In San Francisco, the criminal psychologist Helen Hudson is specialized in serial-killers. During a trial, the accused Daryll Lee Cullum kills a police officer and tries to kill her and she becomes agoraphobic. Now Helen lives a reclusive life with her gay friend Andy that helps her. Sometime later, there is a wave of crimes and Detectives M.J. Monahan and Reuben Goetz are investigating the murder cases. Helen identifies that the murderer is copycatting notorious serial-killers and she anonymously contacts the Police Department. After fourteen phone calls, she is identified by the police. Detectives M.J. and Reuben visit her and Helen teams up with them and prepares the profile of the killer that wants to be famous. But soon the copycat killer Peter Foley contacts and stalks Helen and M.J. and Reuben give protection to her. Will they be capable to stop Foley before the next murder? Written by
Claudio Carvalho, Rio de Janeiro, Brazil
Years later, Sigourney Weaver would state that she was most proud of her work in this film. She worked hard to portray the mindset of an agoraphobic, and has regretted that the movie was lost in a shuffle of thrillers at the time and is not better remembered. See more »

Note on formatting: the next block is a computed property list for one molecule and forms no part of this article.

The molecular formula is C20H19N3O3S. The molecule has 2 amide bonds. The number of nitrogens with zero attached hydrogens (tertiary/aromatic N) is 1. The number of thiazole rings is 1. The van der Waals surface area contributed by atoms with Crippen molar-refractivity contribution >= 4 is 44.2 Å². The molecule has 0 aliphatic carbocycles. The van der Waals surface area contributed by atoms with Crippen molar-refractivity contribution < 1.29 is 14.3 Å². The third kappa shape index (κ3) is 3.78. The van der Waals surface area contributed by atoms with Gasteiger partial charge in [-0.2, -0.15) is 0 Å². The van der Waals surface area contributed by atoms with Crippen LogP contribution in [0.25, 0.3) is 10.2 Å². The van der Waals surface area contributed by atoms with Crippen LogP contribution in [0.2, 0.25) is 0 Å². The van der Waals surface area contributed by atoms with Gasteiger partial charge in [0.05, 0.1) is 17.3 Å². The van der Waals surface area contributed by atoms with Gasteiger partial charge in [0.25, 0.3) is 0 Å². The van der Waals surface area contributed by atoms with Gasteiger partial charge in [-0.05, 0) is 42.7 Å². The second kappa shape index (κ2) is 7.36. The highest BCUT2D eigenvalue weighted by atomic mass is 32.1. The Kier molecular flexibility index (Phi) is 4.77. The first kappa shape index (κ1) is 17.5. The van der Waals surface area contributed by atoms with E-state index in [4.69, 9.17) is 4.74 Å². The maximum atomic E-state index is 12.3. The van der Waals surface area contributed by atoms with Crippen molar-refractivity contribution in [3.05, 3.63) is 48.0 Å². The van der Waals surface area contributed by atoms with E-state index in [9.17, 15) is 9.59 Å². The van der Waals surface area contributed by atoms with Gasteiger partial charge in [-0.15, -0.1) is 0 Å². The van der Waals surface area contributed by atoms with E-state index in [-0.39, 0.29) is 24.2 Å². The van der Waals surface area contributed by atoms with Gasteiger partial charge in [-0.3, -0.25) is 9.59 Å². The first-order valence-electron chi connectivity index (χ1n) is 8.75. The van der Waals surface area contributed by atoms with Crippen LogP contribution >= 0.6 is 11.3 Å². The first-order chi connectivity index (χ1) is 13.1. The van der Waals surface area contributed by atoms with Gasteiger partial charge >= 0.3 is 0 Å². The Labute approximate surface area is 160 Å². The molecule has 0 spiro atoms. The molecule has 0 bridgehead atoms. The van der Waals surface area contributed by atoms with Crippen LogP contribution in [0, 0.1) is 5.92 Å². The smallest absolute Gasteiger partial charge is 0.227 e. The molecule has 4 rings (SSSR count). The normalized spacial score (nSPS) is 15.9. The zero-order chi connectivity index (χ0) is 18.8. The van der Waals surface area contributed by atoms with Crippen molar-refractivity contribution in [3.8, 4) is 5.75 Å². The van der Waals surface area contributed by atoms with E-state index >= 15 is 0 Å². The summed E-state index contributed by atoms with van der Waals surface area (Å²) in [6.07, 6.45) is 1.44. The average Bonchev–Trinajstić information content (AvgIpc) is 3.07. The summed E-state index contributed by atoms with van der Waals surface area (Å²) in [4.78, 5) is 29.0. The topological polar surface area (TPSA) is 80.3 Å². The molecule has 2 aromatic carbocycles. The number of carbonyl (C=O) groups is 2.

Numerous computer-related mistakes and goofs. See more »
[putting on bulletproof vest]
Kind of defeats the purpose of my miracle bra, but who's looking?
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Definitely a film that will have you on the edge of your seat, if not hugging it as closely as possible. Copycat tells the story of a serial killer psychologist(wonderfully played by Sigourney Weaver), slowly working her way from phobias due to an attack from a serial killer, working with the law(serviceably played by a cute Holly Hunter) in search of a serial killer that kills in the previous styles of former serial killers. The murderer uses old photos and the books of Weaver to recapture the "essence" of each brutal killing. Murders are done ala Albert DeSalvo, Son of Sam, Ted Bundy, Jeffrey Dahmer, and others. The film is very fascinating and yet very twisted too. The killer is played with such conviction by William McNamara. Another killer in prison(the one that attacked Weaver) is played with unusual repulsivenes by Harry Connick Jr. The real star here is the script which has unusual intelligence for such subject matter. There is a good deal of violence, yet a subtle humour pervades much of the discussion between the cops and even Weaver and Hunter in a few scenes. But the thrill aspect of the film...the raw suspense...steers the picture from beginning to end. Hunter and Weaver(particularly) do incredible jobs in their roles, and I was impressed with the film as a whole.
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